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Reports & Research

June 29, 2018

PPIC Report
California’s K-12 Test Scores: What Does the Data Tell Us?

(Editor’s note: On Jun 26, the Public Policy Institute of California released a 26-page report analyzing data from California’s standardized testing of students. The following text contains the report’s conclusions. A link to the complete report can be found at the end of this article.)

California’s test scores in mathematics and English provide important information about the state’s K-12 system. Most importantly, the results inform parents, teachers, school administrators, and state policymakers about our children’s success in mastering these two basic subjects. In addition, test scores represent the only academic performance measures for students in elementary and middle schools used in the state’s K-12 accountability system. Thus, the data are central to evaluating whether schools and districts are performing adequately.

This report uses these publicly available data to explore how students, including the major subgroups of students, have performed during the past three testing cycles. These data create a useful and detailed picture of the current status of achievement. As noted, English proficiency is low in the lower grades and gradually rises through grade 11, when about 60 percent of students test as proficient. By contrast, math test results fall and by grade 11 only about one-third of students score at proficient levels. These trends are consistent with our estimates of the amount students learn each year. For instance, in mathematics, students do not learn enough each year in grades 4 through 8 to keep pace with the standards.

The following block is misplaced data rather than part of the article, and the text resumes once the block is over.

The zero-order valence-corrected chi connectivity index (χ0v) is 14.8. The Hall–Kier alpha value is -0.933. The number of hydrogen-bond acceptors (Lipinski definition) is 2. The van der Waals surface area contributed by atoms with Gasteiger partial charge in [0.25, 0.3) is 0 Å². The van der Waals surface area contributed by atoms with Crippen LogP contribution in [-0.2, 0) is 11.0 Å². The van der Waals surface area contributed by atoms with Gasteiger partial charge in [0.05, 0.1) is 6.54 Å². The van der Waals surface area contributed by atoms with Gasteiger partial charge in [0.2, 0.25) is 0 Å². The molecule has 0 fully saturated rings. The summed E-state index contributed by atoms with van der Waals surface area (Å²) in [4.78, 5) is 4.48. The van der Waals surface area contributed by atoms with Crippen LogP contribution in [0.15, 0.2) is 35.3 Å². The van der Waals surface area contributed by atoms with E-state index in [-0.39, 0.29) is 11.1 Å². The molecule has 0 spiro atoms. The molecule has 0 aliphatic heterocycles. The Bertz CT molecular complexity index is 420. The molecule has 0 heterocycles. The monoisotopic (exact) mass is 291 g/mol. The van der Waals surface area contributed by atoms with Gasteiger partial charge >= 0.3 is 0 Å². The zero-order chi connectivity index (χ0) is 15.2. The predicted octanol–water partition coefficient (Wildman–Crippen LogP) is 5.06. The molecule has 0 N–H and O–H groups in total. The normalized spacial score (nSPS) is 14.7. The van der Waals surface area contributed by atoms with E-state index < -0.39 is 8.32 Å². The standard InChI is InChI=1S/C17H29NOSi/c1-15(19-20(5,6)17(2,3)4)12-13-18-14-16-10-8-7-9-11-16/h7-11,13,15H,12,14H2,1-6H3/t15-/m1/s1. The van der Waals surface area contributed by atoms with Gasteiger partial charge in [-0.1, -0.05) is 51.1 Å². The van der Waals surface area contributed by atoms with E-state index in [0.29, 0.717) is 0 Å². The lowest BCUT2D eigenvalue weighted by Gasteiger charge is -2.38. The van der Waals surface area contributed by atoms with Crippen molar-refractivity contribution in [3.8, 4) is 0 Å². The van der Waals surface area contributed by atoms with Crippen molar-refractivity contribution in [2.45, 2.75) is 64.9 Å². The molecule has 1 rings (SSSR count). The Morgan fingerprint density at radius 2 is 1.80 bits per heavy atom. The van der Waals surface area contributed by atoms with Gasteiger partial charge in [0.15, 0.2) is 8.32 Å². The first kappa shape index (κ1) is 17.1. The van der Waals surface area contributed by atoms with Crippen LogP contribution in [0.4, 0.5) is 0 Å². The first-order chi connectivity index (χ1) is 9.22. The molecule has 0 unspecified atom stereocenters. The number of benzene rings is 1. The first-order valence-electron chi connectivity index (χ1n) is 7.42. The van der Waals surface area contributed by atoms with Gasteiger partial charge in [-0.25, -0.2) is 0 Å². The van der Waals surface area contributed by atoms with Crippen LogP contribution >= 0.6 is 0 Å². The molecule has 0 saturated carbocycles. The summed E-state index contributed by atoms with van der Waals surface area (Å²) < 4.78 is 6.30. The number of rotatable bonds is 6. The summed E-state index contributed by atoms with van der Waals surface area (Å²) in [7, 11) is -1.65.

We also examined the performance of student subgroups. Achievement levels for low-income students are much lower for these groups, a finding that has been documented previously. In addition, our regional analysis of low-income student performance showed, on average, very small differences. None of the regions has been successful in boosting the performance of this group. By contrast, the performance of higher-income students varied significantly by region, although the definition of the higher-income group is broad and may not result in comparable groups from one region to the next.

We also found that student score growth was much lower in 2016-17 than in 2015-16. In 2015-16, students made large gains over the previous year in both English and mathematics. However, in 2017, English scores grew only slightly more than what was needed to maintain proficient performance levels. In mathematics, gains fell far short of keeping pace with standards.

Was 2016-17 simply a disappointing year or was 2015-16 growth unusually large? The answer must await more experience with the SBAC tests. A number of systemic factors-better understanding of the SBAC tests, continued implementation of the standards, and experience with online testing-seems to have boosted 2015-16 scores. It remains to be seen whether the 2016-17 results are representative of what we can expect in the future.